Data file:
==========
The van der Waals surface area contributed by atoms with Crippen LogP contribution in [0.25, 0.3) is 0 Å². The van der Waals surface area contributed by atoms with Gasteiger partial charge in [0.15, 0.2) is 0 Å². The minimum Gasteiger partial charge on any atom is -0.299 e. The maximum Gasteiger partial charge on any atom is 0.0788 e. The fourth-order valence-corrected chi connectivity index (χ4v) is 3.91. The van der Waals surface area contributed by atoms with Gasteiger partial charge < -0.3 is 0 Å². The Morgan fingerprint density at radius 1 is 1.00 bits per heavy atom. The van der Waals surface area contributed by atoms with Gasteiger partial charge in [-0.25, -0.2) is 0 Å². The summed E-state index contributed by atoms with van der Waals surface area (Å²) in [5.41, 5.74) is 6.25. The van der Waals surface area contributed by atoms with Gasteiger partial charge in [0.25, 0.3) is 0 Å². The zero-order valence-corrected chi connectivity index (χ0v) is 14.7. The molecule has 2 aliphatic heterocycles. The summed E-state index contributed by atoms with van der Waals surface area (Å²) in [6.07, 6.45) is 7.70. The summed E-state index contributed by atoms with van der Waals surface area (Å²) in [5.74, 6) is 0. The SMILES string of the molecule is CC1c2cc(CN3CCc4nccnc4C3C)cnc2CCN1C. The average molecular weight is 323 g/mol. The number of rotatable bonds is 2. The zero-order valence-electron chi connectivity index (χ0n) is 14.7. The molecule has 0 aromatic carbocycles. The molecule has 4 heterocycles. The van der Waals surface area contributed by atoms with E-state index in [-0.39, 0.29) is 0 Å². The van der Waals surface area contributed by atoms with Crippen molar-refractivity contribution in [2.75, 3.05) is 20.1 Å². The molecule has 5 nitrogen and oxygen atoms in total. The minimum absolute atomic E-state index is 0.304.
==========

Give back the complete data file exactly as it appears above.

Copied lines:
The van der Waals surface area contributed by atoms with Crippen LogP contribution in [0.25, 0.3) is 0 Å². The van der Waals surface area contributed by atoms with Gasteiger partial charge in [0.15, 0.2) is 0 Å². The minimum Gasteiger partial charge on any atom is -0.299 e. The maximum Gasteiger partial charge on any atom is 0.0788 e. The fourth-order valence-corrected chi connectivity index (χ4v) is 3.91. The van der Waals surface area contributed by atoms with Gasteiger partial charge < -0.3 is 0 Å². The Morgan fingerprint density at radius 1 is 1.00 bits per heavy atom. The van der Waals surface area contributed by atoms with Gasteiger partial charge in [-0.25, -0.2) is 0 Å². The summed E-state index contributed by atoms with van der Waals surface area (Å²) in [5.41, 5.74) is 6.25. The van der Waals surface area contributed by atoms with Gasteiger partial charge in [0.25, 0.3) is 0 Å². The zero-order valence-corrected chi connectivity index (χ0v) is 14.7. The molecule has 2 aliphatic heterocycles. The summed E-state index contributed by atoms with van der Waals surface area (Å²) in [6.07, 6.45) is 7.70. The summed E-state index contributed by atoms with van der Waals surface area (Å²) in [5.74, 6) is 0. The SMILES string of the molecule is CC1c2cc(CN3CCc4nccnc4C3C)cnc2CCN1C. The average molecular weight is 323 g/mol. The number of rotatable bonds is 2. The zero-order valence-electron chi connectivity index (χ0n) is 14.7. The molecule has 0 aromatic carbocycles. The molecule has 4 heterocycles. The van der Waals surface area contributed by atoms with E-state index in [-0.39, 0.29) is 0 Å². The van der Waals surface area contributed by atoms with Crippen molar-refractivity contribution in [2.75, 3.05) is 20.1 Å². The molecule has 5 nitrogen and oxygen atoms in total. The minimum absolute atomic E-state index is 0.304.